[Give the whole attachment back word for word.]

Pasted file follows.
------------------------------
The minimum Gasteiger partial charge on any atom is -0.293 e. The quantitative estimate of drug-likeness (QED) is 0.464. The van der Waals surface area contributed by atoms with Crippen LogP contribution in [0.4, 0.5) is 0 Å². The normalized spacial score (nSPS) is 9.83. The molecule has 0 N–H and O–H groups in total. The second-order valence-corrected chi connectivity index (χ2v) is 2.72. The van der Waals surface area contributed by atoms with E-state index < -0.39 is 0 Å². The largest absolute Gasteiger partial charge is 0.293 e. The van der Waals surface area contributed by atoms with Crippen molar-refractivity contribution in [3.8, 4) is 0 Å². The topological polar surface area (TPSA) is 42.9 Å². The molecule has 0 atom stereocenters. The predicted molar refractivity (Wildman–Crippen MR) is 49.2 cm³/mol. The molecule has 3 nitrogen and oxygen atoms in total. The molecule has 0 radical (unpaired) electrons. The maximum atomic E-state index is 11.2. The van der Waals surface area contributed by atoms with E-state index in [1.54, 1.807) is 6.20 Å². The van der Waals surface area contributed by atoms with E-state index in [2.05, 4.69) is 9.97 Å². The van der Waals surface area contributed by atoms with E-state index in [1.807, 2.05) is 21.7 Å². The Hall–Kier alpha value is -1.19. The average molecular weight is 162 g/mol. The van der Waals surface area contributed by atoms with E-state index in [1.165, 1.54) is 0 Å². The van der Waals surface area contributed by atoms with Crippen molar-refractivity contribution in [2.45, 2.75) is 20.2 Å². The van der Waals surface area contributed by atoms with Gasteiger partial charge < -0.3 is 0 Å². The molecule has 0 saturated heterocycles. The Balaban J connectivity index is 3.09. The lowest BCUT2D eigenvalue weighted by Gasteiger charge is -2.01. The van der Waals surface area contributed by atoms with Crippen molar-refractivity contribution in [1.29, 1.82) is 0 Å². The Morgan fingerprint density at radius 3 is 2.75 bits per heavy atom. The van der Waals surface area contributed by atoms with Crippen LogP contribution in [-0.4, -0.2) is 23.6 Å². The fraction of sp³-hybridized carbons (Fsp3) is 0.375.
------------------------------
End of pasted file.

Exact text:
The minimum Gasteiger partial charge on any atom is -0.293 e. The quantitative estimate of drug-likeness (QED) is 0.464. The van der Waals surface area contributed by atoms with Crippen LogP contribution in [0.4, 0.5) is 0 Å². The normalized spacial score (nSPS) is 9.83. The molecule has 0 N–H and O–H groups in total. The second-order valence-corrected chi connectivity index (χ2v) is 2.72. The van der Waals surface area contributed by atoms with E-state index < -0.39 is 0 Å². The largest absolute Gasteiger partial charge is 0.293 e. The van der Waals surface area contributed by atoms with Crippen molar-refractivity contribution in [3.8, 4) is 0 Å². The topological polar surface area (TPSA) is 42.9 Å². The molecule has 0 atom stereocenters. The predicted molar refractivity (Wildman–Crippen MR) is 49.2 cm³/mol. The molecule has 3 nitrogen and oxygen atoms in total. The molecule has 0 radical (unpaired) electrons. The maximum atomic E-state index is 11.2. The van der Waals surface area contributed by atoms with E-state index in [1.54, 1.807) is 6.20 Å². The van der Waals surface area contributed by atoms with E-state index in [2.05, 4.69) is 9.97 Å². The van der Waals surface area contributed by atoms with E-state index in [1.807, 2.05) is 21.7 Å². The Hall–Kier alpha value is -1.19. The average molecular weight is 162 g/mol. The van der Waals surface area contributed by atoms with E-state index in [1.165, 1.54) is 0 Å². The van der Waals surface area contributed by atoms with Crippen molar-refractivity contribution in [2.45, 2.75) is 20.2 Å². The van der Waals surface area contributed by atoms with Gasteiger partial charge < -0.3 is 0 Å². The molecule has 0 saturated heterocycles. The Balaban J connectivity index is 3.09. The lowest BCUT2D eigenvalue weighted by Gasteiger charge is -2.01. The van der Waals surface area contributed by atoms with Crippen molar-refractivity contribution in [1.29, 1.82) is 0 Å². The Morgan fingerprint density at radius 3 is 2.75 bits per heavy atom. The van der Waals surface area contributed by atoms with Crippen LogP contribution in [-0.4, -0.2) is 23.6 Å². The fraction of sp³-hybridized carbons (Fsp3) is 0.375.